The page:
I spent more than two decades in the entertainment industry, where I reported on new movies. The competition for audience dollars was fierce. Studios that spent $100M+ to make a film often invested an equal amount in marketing, advertising and promotional events. Sometimes the studios’ excessive spending was the stuff of legend.
One of the most notable cautionary tales in movie marketing happened in the summer of 1993. Columbia Pictures thought they had a sure-fire hit with the Arnold Schwarzenegger action-comedy “Last Action Hero.” They even spent $500,000 to market the movie by slapping the movie title and Schwarzenegger’s name on a NASA rocket. After a lengthy launch delay, the rocket finally went up into space, months after the movie had already been declared a flop.
The moral of the story? Don’t let your marketing budget become a floating piece of space junk. First and foremost, you need to build a marketing strategy and implementation plan.
Waste not, want not
According to Proxima, one of the world’s leading procurement consultants, up to 60% of marketing budgets are wasted. Regardless of your marketing budget, that’s a lot of money spent without seeing results. But why does it happen?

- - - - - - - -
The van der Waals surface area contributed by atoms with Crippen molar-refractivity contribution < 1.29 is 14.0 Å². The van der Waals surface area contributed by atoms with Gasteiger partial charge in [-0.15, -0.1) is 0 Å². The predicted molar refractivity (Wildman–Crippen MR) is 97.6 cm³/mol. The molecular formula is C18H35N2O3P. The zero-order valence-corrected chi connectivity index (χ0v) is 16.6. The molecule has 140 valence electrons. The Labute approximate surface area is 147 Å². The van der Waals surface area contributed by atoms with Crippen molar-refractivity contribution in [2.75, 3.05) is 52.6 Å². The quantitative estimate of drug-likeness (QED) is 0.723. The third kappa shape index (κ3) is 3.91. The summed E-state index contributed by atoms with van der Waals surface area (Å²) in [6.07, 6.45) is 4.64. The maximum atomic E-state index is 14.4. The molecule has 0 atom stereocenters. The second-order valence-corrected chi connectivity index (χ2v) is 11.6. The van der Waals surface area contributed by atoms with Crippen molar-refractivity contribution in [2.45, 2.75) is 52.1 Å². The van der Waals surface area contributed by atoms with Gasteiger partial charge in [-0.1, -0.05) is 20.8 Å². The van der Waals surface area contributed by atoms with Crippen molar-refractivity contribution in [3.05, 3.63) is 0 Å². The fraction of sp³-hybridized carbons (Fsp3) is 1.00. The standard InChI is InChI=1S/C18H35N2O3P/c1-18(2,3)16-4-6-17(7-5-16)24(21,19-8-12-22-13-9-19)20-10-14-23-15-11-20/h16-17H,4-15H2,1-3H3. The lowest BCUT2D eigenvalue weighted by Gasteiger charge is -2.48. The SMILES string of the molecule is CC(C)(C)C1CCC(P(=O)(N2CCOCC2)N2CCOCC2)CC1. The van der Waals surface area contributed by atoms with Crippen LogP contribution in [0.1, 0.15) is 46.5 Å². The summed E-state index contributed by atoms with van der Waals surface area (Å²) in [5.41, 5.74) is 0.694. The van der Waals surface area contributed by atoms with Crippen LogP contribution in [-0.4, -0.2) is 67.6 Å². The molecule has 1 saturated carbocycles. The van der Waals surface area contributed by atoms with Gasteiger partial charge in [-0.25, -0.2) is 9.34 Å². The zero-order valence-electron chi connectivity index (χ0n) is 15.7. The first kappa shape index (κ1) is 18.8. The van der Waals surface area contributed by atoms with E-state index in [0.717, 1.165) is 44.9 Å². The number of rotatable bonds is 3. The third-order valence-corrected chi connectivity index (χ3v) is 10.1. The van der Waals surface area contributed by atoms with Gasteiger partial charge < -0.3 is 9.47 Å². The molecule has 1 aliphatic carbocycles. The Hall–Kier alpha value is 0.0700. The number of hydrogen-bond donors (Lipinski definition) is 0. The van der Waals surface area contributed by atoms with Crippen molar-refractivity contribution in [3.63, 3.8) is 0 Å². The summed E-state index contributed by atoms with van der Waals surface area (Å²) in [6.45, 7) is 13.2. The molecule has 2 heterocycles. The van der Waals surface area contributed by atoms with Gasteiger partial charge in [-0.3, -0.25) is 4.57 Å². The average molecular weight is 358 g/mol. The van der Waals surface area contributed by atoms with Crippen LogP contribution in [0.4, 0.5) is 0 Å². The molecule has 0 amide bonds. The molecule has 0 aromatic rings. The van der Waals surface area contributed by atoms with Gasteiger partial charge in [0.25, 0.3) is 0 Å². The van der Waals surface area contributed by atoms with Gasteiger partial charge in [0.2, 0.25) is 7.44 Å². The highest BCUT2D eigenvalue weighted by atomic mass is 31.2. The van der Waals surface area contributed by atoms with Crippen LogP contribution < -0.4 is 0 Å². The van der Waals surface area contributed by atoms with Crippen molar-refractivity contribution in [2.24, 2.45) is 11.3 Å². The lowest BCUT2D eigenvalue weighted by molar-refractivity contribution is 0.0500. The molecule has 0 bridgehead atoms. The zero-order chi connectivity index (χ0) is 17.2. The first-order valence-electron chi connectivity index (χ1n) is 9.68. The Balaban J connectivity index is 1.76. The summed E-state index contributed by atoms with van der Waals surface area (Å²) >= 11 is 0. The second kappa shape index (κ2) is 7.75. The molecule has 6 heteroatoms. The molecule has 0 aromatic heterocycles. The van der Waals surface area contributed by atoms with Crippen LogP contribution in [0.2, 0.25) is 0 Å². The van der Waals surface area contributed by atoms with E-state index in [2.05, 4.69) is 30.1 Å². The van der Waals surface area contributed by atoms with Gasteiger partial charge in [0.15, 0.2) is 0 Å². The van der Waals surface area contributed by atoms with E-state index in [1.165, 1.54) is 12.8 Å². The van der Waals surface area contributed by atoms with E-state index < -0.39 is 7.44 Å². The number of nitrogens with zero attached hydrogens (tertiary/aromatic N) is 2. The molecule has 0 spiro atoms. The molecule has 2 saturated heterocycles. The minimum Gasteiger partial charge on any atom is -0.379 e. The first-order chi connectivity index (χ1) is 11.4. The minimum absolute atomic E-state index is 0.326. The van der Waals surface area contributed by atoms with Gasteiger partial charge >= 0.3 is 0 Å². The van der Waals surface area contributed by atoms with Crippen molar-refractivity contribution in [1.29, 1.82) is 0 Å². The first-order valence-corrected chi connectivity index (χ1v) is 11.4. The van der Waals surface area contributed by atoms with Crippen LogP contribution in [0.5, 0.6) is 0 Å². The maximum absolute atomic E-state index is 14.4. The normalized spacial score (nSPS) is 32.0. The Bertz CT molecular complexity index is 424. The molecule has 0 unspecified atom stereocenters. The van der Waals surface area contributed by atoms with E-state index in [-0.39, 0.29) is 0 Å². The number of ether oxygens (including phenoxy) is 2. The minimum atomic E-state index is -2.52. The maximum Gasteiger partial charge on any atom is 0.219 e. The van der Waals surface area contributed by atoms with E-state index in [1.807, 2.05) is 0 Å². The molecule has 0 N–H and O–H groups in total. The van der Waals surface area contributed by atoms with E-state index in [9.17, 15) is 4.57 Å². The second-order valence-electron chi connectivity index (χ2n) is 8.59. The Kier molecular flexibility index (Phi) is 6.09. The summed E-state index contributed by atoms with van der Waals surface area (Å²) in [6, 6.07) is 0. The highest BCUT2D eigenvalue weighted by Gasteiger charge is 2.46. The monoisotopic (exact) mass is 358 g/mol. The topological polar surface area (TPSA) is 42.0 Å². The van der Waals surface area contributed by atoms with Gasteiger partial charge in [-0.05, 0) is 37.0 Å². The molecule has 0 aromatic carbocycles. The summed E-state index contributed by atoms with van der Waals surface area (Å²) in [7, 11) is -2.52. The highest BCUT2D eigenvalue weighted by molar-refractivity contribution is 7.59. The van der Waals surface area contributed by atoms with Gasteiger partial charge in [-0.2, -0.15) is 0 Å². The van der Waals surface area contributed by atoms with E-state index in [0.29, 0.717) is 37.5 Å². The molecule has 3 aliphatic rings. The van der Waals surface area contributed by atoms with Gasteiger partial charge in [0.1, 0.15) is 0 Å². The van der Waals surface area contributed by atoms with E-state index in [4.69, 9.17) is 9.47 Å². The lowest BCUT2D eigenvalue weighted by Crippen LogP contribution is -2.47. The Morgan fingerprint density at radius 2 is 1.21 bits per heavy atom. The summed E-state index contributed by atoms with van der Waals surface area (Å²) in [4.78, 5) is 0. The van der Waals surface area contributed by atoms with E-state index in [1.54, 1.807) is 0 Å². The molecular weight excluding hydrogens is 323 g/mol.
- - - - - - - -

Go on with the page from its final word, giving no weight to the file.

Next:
In most cases, wasted marketing budgets result from marketing without a marketing strategy and implementation plan. It results from focusing on actions or tactics without a deeper understanding of what actually works, why it works, and how to action it in the most effective way possible.
This applies across the board to every marketing tactic out there. Digital ads, social media, email campaigns, websites, brochures, swag. You name it. All of these things can work, but to do so effectively, they need to be preceded by a marketing strategy and an implementation plan, or you risk getting zero return.
Say you want to sponsor something big (like a “Last Action Hero” rocket, for example). Before you pursue that opportunity to put your company’s name out there, you should have an informed answer to all of the following:
- What business goal are you trying to achieve?
- How does this help you achieve that business goal?
- Who is your audience, and what is the best way to reach them?
- What is a realistic return on investment, and what timeline can I expect that return to take shape? (more on this in the next blog, stay tuned)
- How does this fit into the bigger picture for both my marketing efforts and my business overall?
If you have answers to all of those things backed by real data and information you can trust, go ahead, sponsor the rocket. If not, then it may be worth reconsidering. You’re in danger of wasting your budget or, at the very least, expecting results that aren’t in line with what’s realistic. Marketing strategy and proper planning bridge that gap.
Ride the rocket
Every tactic out there is there because it can work. From the big rebrand to digital advertising to putting your company logo on stationery you give out to prospects (or rockets sent out to space). But just because it can work doesn’t mean it will. Instead of taking the risk of wasting big portions of your marketing budget by marketing blind, build a marketing strategy and implementation plan. Your bottom line will thank you now and for years to come.